If you’ve been trying to set up your own computer or scaling up your hard drives, then you might have heard about RAID arrays. But what is RAID? A RAID array is made up of at least two hard drives programmed to work as one bigger and more powerful hard drive. Here’s everything you need to know about what RAID is, what it does, and which common array you should choose from RAID 0, 1, 5, and 10.
What Is RAID and What Does it Mean?
RAID is an acronym for “redundant array of independent drives (or disks).” Basically, RAID lets you take several hard drives and group them as one unit. This can help you store backups of your data in case a drive fails, or improve the speed and efficiency of your drives, or both.
There are many types of RAID configurations, but the most commonly used are RAID 0, RAID 1, RAID 5, and RAID 10.
What Is RAID 0?
Also called “disk striping,” RAID 0 is all about optimizing the speed of your hard drives. If you have at least two drives, using RAID 0 will combine them and write data on both of them simultaneously or sequentially, depending on your system. This will help with read and write speeds. However, if one drive fails, you will lose all of your data.
When you save a file, RAID 0 breaks the data into segments called striped units. Then it spreads that data across all of the drives in your array. This is called striping, and it helps you access data faster because you have multiple drives working together to read, write, and store data.
Using RAID 0 is faster than getting a large hard drive with the same capacity because you would only have one hard drive processing data instead of multiple drives in an array.
However, RAID 0 does not include any redundancy (or backups). That means if one of your drives fails, you lose all the data on that drive. And, since your data is stored and processed across multiple drives, losing the data on one drive means you lose all of the data on all of your drives. Plus, since you are using multiple disks, the chance that one of them will fail is increased.
RAID 0 is best used for storing temporary files or files that you have backed up elsewhere.
What is RAID 1?
Otherwise known as “disk mirroring,” RAID 1 is all about backing up data (also known as redundancy). If you have at least two drives, using RAID 1 will duplicate your data and store a copy on each drive. This is called mirroring, and it ensures you won’t lose your files if a drive fails.
Using RAID 1 means that if one drive fails, you’ll still have a copy of all your data on the other drive. Then, you can replace the failed drive with a new one, even while the computer is still running. It will automatically create a new mirror image of all your data on the good drive. This capability in RAID arrays is called hot-swappable.
However, using RAID 1 means that you will only get half the storage capacity that you would get otherwise. This is because every time you save a file to one drive, you save a copy to a second drive.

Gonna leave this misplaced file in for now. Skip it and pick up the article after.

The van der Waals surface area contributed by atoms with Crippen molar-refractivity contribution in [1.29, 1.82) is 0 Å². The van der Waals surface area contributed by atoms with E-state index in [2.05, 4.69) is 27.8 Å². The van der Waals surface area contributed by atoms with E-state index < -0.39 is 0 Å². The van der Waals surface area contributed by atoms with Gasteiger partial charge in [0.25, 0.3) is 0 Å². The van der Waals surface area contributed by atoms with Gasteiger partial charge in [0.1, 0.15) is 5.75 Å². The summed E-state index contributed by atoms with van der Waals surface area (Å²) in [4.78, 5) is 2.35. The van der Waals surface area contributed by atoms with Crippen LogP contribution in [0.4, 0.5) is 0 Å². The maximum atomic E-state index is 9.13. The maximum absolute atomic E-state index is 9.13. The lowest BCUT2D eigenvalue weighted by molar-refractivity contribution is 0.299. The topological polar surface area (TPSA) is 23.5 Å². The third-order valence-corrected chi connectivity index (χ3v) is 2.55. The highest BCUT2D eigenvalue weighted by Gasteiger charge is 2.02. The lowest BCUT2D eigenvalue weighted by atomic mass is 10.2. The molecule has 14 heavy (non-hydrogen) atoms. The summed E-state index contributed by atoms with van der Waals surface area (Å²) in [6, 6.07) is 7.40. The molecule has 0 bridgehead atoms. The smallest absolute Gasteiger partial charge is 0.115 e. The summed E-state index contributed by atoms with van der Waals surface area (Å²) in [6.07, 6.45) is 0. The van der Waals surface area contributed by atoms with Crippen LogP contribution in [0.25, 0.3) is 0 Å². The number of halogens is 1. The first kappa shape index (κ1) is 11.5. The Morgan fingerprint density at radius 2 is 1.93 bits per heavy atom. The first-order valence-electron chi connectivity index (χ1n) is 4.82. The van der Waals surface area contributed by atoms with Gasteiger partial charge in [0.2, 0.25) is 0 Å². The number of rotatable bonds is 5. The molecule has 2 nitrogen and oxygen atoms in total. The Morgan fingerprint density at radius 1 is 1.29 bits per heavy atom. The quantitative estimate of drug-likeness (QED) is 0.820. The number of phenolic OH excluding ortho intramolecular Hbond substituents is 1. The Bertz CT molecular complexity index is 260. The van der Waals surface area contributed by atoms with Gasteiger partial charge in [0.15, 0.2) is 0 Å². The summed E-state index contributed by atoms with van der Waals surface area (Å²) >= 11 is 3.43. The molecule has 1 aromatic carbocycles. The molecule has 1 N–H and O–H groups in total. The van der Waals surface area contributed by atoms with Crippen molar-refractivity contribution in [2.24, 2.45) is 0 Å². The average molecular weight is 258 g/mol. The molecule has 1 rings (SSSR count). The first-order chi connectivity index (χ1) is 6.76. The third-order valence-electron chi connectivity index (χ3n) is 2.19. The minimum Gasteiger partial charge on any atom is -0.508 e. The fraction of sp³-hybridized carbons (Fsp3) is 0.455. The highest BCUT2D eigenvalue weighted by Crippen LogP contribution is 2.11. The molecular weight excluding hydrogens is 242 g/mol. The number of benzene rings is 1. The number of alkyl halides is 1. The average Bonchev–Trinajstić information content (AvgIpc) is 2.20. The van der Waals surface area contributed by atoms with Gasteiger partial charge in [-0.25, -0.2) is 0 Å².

RAID 1 is best used for storing data that you don’t want to lose, such as crucial banking data or family photos and documents.
What is RAID 5?
Also known as “disk striping with parity,” RAID 5 is about speed and redundancy. If you have at least three hard drives, using RAID 5 will break your data into segments and save those segments across your drives.
Now, when you write data in this array, just like in RAID 0, your data is broken down into units and spread over the hard drives in your array. But, aside from striping the data, it also stores parity bits on the drives. A parity bit is an additional binary digit that helps your array check if there’s any error or missing segments. These bits of data can also serve as redundancies.
Just like with Disk Mirroring, the drives in this array are also hot-swappable. So if one drive fails, you can easily replace it with a new one, and the array will automatically recreate your RAID configuration.
However, RAID 5 will not offer you the same speed as RAID 1 or the same capacity as RAID 0. It will take processing power to create the parity bits, and some storage space will be set aside for the redundancies. So, if you have three hard drives with 500GB of storage each, you will only get 1TB worth of capacity because one-third of the space will be allocated for redundancies.
This setup is best for storing critical data and running applications that need decent speed and efficiency.
What is RAID 10?
Classified as a “hybrid RAID configuration,” RAID 10 is actually a combination of RAID 1+0. This means you get the speed of disk striping and the redundancies of disk mirroring. For techies, this is also called a “stripe of mirrors.”
If you have at least four drives, RAID 10 will increase the speed that you would have with just one drive, and you get the advantages of having redundancies. However, this also means that you have to buy more drives, and you only get half the capacity of all of them.
RAID 10 is best for running applications or hosting servers that need to be up 24/7. If one or two of your drives fail, you still have the mirror drive with all your data intact in them.
If you’re looking to set up a RAID array, but you don’t know if you want to go with traditional hard drives or solid-state drives, check out our article on the difference between HDD and SSD.
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